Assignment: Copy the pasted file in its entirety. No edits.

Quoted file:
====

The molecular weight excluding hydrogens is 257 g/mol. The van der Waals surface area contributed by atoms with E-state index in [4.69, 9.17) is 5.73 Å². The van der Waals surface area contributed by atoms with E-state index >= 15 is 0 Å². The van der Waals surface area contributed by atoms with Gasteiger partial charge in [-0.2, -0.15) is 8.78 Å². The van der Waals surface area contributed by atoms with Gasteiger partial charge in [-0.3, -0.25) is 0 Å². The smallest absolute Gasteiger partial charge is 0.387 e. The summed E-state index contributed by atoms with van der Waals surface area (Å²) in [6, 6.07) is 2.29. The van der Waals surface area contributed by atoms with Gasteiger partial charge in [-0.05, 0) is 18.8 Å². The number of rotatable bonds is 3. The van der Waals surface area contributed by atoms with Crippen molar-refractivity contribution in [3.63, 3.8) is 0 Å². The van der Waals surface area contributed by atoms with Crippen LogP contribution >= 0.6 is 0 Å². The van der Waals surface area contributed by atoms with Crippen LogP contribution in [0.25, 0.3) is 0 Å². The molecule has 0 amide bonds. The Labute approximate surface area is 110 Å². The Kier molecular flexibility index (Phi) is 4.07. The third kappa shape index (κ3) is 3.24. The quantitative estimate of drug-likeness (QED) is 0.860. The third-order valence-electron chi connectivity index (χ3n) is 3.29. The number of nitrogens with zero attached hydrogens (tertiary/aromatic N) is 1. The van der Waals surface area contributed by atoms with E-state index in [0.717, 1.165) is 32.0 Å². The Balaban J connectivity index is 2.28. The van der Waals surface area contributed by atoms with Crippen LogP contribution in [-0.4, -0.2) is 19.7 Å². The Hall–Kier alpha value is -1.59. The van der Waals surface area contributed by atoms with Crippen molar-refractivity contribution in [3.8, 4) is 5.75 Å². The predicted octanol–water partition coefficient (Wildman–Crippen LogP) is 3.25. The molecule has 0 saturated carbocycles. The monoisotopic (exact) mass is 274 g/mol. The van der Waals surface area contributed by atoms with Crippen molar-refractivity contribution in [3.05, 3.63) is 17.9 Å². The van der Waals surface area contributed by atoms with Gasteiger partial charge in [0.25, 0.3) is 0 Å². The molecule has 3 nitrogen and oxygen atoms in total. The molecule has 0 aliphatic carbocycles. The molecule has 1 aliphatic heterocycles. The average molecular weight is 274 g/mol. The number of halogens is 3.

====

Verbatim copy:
The molecular weight excluding hydrogens is 257 g/mol. The van der Waals surface area contributed by atoms with E-state index in [4.69, 9.17) is 5.73 Å². The van der Waals surface area contributed by atoms with E-state index >= 15 is 0 Å². The van der Waals surface area contributed by atoms with Gasteiger partial charge in [-0.2, -0.15) is 8.78 Å². The van der Waals surface area contributed by atoms with Gasteiger partial charge in [-0.3, -0.25) is 0 Å². The smallest absolute Gasteiger partial charge is 0.387 e. The summed E-state index contributed by atoms with van der Waals surface area (Å²) in [6, 6.07) is 2.29. The van der Waals surface area contributed by atoms with Gasteiger partial charge in [-0.05, 0) is 18.8 Å². The number of rotatable bonds is 3. The van der Waals surface area contributed by atoms with Crippen molar-refractivity contribution in [3.63, 3.8) is 0 Å². The van der Waals surface area contributed by atoms with Crippen LogP contribution >= 0.6 is 0 Å². The van der Waals surface area contributed by atoms with Crippen LogP contribution in [0.25, 0.3) is 0 Å². The molecule has 0 amide bonds. The Labute approximate surface area is 110 Å². The Kier molecular flexibility index (Phi) is 4.07. The third kappa shape index (κ3) is 3.24. The quantitative estimate of drug-likeness (QED) is 0.860. The third-order valence-electron chi connectivity index (χ3n) is 3.29. The number of nitrogens with zero attached hydrogens (tertiary/aromatic N) is 1. The van der Waals surface area contributed by atoms with E-state index in [0.717, 1.165) is 32.0 Å². The Balaban J connectivity index is 2.28. The van der Waals surface area contributed by atoms with Crippen LogP contribution in [-0.4, -0.2) is 19.7 Å². The Hall–Kier alpha value is -1.59. The van der Waals surface area contributed by atoms with Crippen molar-refractivity contribution in [3.8, 4) is 5.75 Å². The predicted octanol–water partition coefficient (Wildman–Crippen LogP) is 3.25. The molecule has 0 saturated carbocycles. The monoisotopic (exact) mass is 274 g/mol. The van der Waals surface area contributed by atoms with Crippen molar-refractivity contribution in [3.05, 3.63) is 17.9 Å². The van der Waals surface area contributed by atoms with Gasteiger partial charge in [0.25, 0.3) is 0 Å². The molecule has 3 nitrogen and oxygen atoms in total. The molecule has 0 aliphatic carbocycles. The molecule has 1 aliphatic heterocycles. The average molecular weight is 274 g/mol. The number of halogens is 3.